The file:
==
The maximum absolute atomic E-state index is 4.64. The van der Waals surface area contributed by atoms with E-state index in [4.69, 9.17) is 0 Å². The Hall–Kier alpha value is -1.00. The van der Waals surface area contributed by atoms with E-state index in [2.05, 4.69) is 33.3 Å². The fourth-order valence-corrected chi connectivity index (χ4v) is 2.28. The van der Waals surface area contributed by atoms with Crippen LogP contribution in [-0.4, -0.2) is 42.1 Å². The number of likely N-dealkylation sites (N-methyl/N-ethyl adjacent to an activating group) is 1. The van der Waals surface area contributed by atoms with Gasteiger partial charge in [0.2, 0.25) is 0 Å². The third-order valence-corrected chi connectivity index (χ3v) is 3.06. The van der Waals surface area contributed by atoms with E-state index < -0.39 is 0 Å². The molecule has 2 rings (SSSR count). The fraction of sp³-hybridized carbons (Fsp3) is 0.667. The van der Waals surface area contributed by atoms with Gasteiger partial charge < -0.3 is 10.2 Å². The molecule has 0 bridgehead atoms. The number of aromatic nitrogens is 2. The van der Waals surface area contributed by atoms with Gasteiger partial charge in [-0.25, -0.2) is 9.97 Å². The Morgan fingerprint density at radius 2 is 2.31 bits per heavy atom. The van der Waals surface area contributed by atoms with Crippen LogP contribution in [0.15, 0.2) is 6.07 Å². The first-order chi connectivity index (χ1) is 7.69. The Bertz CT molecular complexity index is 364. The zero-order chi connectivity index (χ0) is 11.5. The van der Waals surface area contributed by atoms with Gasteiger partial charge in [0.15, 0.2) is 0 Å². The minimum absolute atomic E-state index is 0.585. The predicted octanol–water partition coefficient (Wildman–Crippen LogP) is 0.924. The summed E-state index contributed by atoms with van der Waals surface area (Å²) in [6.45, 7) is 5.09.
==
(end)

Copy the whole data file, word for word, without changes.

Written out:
The maximum absolute atomic E-state index is 4.64. The van der Waals surface area contributed by atoms with E-state index in [4.69, 9.17) is 0 Å². The Hall–Kier alpha value is -1.00. The van der Waals surface area contributed by atoms with E-state index in [2.05, 4.69) is 33.3 Å². The fourth-order valence-corrected chi connectivity index (χ4v) is 2.28. The van der Waals surface area contributed by atoms with Crippen LogP contribution in [-0.4, -0.2) is 42.1 Å². The number of likely N-dealkylation sites (N-methyl/N-ethyl adjacent to an activating group) is 1. The van der Waals surface area contributed by atoms with Gasteiger partial charge in [0.2, 0.25) is 0 Å². The third-order valence-corrected chi connectivity index (χ3v) is 3.06. The van der Waals surface area contributed by atoms with E-state index < -0.39 is 0 Å². The molecule has 2 rings (SSSR count). The fraction of sp³-hybridized carbons (Fsp3) is 0.667. The van der Waals surface area contributed by atoms with Gasteiger partial charge < -0.3 is 10.2 Å². The molecule has 0 bridgehead atoms. The number of aromatic nitrogens is 2. The van der Waals surface area contributed by atoms with Gasteiger partial charge in [-0.25, -0.2) is 9.97 Å². The Morgan fingerprint density at radius 2 is 2.31 bits per heavy atom. The van der Waals surface area contributed by atoms with Crippen LogP contribution in [0.15, 0.2) is 6.07 Å². The first-order chi connectivity index (χ1) is 7.69. The Bertz CT molecular complexity index is 364. The zero-order chi connectivity index (χ0) is 11.5. The van der Waals surface area contributed by atoms with Gasteiger partial charge in [0.15, 0.2) is 0 Å². The minimum absolute atomic E-state index is 0.585. The predicted octanol–water partition coefficient (Wildman–Crippen LogP) is 0.924. The summed E-state index contributed by atoms with van der Waals surface area (Å²) in [6.45, 7) is 5.09.